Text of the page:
Johnsonv.Canadian Pacific Ltd.

Minnesota Court of AppealsDec 20, 1994
522 N.W.2d 386 (Minn. Ct. App. 1994)

No. C6-94-742.

October 4, 1994. Review Granted December 20, 1994.

Appeal from the District Court, Hennepin County, Franklin J. Knoll, J.

D. Scott Klemp, Marna Wolf Orren, Orren, Klemp Stanton, St. Paul, for appellant.

John C. Holden, Soo Line R. Co., Minneapolis, for respondents.

Considered and decided by AMUNDSON, P.J., and HARTEN and THOREEN, JJ.


OPINION


JOHN F. THOREEN, Judge.[fn*] [fn*] Retired judge of the district court, serving as judge of the Minnesota Court of Appeals by appointment pursuant to Minn. Const. art. VI, § 10.

Employee appeals summary judgment on her age discrimination claims, arguing that there were genuine issues of material fact and that employer was not entitled to judgment as a matter of law. We reverse and remand.

FACTS

Appellant Cheri Dietrich was employed by respondent Canadian Pacific Ltd., d/b/a Soo Line Corporation and Soo Line Railroad Co. (Soo Line), since 1986. Dietrich, who was born in March 1945, worked as a clerk-stenographer in the transportation department of the operating department. Respondent Vern Graham was the director of the operating department. Dietrich maintained the central filing system for the transportation and operating departments, prepared invoices, printed and distributed reports, sorted and delivered the mail, and performed various typing and copying tasks.

In 1990, Soo Line instituted an "office automation project" to establish an on-line file system and consolidate administrative functions. Respondent Robert Tisdall was appointed coordinator of office automation; he explained the reorganization project to the employees in March 1991.

The ensuing reorganization abolished existing positions and created new ones. Although Dietrich interviewed for many of the new positions, they were awarded to employees who were younger than her by as much as 10 years. In particular, a new position of records analyst was created August 1, 1991. Anita Migliaccio (d.o.b. 2/16/55) was selected and trained for the job, apparently outside the usual posting procedure. At the reorganization meetings between March and September, Dietrich voiced her concern that she was being treated unfairly.

On August 31, 1991, Tisdall announced that Dietrich's position (among others) was abolished effective September 5, 1991. Dietrich states that Tisdall glared at her for several minutes when he publicly announced the abolishment of her position.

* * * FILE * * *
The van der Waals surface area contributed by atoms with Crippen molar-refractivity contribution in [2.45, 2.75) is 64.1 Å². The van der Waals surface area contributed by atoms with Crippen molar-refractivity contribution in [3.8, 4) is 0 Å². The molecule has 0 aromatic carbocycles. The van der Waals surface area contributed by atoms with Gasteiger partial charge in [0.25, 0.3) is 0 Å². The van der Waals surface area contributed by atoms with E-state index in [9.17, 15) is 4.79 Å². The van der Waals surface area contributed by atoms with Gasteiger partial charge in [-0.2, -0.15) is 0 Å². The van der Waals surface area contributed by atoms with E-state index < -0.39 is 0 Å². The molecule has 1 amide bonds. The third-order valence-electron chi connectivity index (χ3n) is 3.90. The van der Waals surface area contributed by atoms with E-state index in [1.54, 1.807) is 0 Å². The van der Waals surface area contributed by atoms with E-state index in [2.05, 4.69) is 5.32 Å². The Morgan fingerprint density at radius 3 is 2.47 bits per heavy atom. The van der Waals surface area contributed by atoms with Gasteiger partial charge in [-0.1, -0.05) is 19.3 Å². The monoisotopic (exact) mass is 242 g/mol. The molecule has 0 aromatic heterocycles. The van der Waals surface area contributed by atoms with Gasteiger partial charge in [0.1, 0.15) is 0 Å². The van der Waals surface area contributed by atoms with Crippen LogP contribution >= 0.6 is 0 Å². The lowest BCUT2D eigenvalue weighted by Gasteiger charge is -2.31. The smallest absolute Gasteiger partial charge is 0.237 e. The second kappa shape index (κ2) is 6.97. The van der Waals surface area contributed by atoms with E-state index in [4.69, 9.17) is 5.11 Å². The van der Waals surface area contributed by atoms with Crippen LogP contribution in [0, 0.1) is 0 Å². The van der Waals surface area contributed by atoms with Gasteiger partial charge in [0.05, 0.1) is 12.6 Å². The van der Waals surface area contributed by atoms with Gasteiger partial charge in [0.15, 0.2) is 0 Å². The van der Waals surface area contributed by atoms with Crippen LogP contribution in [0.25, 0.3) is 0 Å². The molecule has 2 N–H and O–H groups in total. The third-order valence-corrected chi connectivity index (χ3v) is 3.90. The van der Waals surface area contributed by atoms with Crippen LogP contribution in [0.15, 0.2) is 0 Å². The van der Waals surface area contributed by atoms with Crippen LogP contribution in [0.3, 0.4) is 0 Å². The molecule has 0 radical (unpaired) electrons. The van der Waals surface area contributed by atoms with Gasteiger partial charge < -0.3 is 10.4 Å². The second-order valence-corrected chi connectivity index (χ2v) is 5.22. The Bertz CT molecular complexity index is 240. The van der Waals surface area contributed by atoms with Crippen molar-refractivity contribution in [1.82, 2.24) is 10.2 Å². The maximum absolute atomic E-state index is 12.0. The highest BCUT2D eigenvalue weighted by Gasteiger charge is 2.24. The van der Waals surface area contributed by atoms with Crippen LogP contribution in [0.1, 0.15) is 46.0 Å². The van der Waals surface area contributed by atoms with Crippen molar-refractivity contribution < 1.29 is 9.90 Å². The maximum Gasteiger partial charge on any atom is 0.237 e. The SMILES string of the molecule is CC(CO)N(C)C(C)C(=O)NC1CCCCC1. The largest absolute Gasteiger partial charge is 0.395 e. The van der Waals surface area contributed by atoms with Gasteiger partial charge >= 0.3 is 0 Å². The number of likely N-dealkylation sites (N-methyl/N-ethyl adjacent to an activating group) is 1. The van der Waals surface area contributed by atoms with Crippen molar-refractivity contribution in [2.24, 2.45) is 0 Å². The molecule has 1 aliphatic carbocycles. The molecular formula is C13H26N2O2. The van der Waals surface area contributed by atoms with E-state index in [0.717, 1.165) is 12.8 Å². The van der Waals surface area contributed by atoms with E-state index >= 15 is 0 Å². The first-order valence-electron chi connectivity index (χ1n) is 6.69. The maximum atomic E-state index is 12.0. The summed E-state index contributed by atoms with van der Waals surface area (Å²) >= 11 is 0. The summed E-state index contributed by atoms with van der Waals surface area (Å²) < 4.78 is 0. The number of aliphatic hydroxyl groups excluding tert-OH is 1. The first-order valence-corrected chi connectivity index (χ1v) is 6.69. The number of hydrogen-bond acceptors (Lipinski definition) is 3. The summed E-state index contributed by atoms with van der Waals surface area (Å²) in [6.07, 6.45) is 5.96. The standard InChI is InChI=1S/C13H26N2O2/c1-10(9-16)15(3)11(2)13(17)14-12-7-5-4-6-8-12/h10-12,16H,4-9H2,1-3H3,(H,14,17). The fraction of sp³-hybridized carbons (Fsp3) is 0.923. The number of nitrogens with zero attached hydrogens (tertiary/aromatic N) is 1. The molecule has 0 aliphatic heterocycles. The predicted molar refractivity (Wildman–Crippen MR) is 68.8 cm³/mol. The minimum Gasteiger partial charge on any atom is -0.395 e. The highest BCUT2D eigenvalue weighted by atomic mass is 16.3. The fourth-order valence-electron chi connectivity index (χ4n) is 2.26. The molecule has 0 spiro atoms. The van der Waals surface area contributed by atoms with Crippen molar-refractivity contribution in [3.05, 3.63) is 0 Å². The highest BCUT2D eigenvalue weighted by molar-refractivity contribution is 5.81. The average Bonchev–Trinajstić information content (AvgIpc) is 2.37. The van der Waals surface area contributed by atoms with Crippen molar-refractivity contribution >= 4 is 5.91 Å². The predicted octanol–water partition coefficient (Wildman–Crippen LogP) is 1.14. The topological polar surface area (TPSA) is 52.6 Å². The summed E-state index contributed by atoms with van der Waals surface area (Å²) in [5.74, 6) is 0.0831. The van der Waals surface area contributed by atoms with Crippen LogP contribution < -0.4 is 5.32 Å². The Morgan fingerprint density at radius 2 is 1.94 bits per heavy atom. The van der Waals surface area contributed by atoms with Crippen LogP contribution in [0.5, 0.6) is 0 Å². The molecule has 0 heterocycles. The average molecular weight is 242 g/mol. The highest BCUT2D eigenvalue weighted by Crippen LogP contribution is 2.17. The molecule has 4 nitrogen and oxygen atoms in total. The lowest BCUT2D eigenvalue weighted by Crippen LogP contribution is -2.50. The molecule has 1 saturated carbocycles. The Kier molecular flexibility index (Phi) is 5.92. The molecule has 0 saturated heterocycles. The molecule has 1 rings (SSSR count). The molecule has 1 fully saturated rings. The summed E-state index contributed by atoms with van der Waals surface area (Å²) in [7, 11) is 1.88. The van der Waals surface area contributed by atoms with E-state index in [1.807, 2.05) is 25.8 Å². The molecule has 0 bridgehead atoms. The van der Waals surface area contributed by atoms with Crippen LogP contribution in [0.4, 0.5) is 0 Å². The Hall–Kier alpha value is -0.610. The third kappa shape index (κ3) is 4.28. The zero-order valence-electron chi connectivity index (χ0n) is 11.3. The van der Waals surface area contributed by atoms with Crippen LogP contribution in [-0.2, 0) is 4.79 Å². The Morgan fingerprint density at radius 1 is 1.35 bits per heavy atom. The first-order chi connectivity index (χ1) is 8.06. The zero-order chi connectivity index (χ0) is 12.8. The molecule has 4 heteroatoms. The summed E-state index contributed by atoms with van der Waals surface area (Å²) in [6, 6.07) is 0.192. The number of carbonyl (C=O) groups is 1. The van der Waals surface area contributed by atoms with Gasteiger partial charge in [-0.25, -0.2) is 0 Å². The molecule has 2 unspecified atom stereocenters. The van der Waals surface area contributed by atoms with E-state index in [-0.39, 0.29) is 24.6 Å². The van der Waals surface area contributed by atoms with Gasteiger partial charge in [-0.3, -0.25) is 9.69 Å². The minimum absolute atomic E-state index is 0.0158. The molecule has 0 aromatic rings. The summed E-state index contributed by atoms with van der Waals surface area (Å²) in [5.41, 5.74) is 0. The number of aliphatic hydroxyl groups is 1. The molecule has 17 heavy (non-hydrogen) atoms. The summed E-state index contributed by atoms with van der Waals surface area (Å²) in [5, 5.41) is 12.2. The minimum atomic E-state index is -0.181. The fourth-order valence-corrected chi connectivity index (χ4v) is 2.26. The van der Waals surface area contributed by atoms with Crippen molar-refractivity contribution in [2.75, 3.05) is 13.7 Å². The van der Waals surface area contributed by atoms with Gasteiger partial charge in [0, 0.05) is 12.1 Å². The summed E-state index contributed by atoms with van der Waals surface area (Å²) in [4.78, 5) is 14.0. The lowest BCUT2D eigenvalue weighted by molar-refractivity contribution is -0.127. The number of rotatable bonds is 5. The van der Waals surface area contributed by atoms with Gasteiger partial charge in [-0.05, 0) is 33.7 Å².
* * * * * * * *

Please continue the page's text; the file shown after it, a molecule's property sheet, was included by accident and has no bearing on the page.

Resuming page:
Penny Miller, a stenographer in the transportation department, stated that Migliaccio assumed many of the filing duties for which Dietrich was previously responsible. She also stated that the mail and paper filing that Dietrich previously performed had "backed up" after the abolishment of Dietrich's position. Miller also stated that she and other employees assumed some of Dietrich's other duties.

Tisdall agreed that not all of the filing was transferred to the electronic system after Dietrich's termination. Graham likewise stated that certain jobs — the mail, copying, filing, answering the phones — were not affected by the automation plan. Finally, some of Dietrich's duties were reassigned to the managerial employees for whom she previously performed the tasks.

Due to her lack of seniority, Dietrich was not eligible to "bump" into another position. Thus, she was furloughed but maintained her seniority to bid on other jobs. Dietrich applied for several other positions, but (with one exception) younger employees were selected. After she failed to obtain one position, Dietrich complained to personnel director Joyce Norals.

On October 3, Dietrich wrote senior vice president James Lee, complaining about various unfair actions. On November 6, she wrote Lee again to complain about his handling of her October 3 letter. Dietrich then filed a human rights charge on November 12, 1991. Between September 1991 and the end of 1992, she unsuccessfully applied for two more positions with Soo Line. During 1992, she took computer classes in WordPerfect and Lotus.

Soo Line maintained that Dietrich was not as qualified as those who were awarded the positions. Soo Line officials stated that the positions all required extensive experience with personal computers and that Dietrich lacked sufficient knowledge of computers and the electronic communications system. They assert that Migliaccio received the records analyst position because she was computer literate and highly recommended by her supervisor.

In May 1992, Dietrich filed suit against Canadian Pacific, alleging age discrimination, reprisal discrimination, intentional infliction of emotional distress, and negligent infliction of emotional distress. In September 1993, Dietrich obtained a position as a personal stenographer with Soo Line.

The district court granted Soo Line summary judgment on all four of Dietrich's claims. This appeal followed. Dietrich only appeals, however, the dismissal of her discrimination claims; she does not challenge the dismissal of her emotional distress claims.

ISSUES

I. Did the district court err in granting summary judgment on Dietrich's claim of age discrimination?

II. Did the district court err in granting summary judgment on Dietrich's claim of retaliatory discharge?

ANALYSIS

On review of a summary judgment, this court must determine if there are any genuine issues of material fact and whether the district court correctly applied the law. Wartnick v. Moss Barnett, 490 N.W.2d 108, 112 (Minn. 1992).

I. Age Discrimination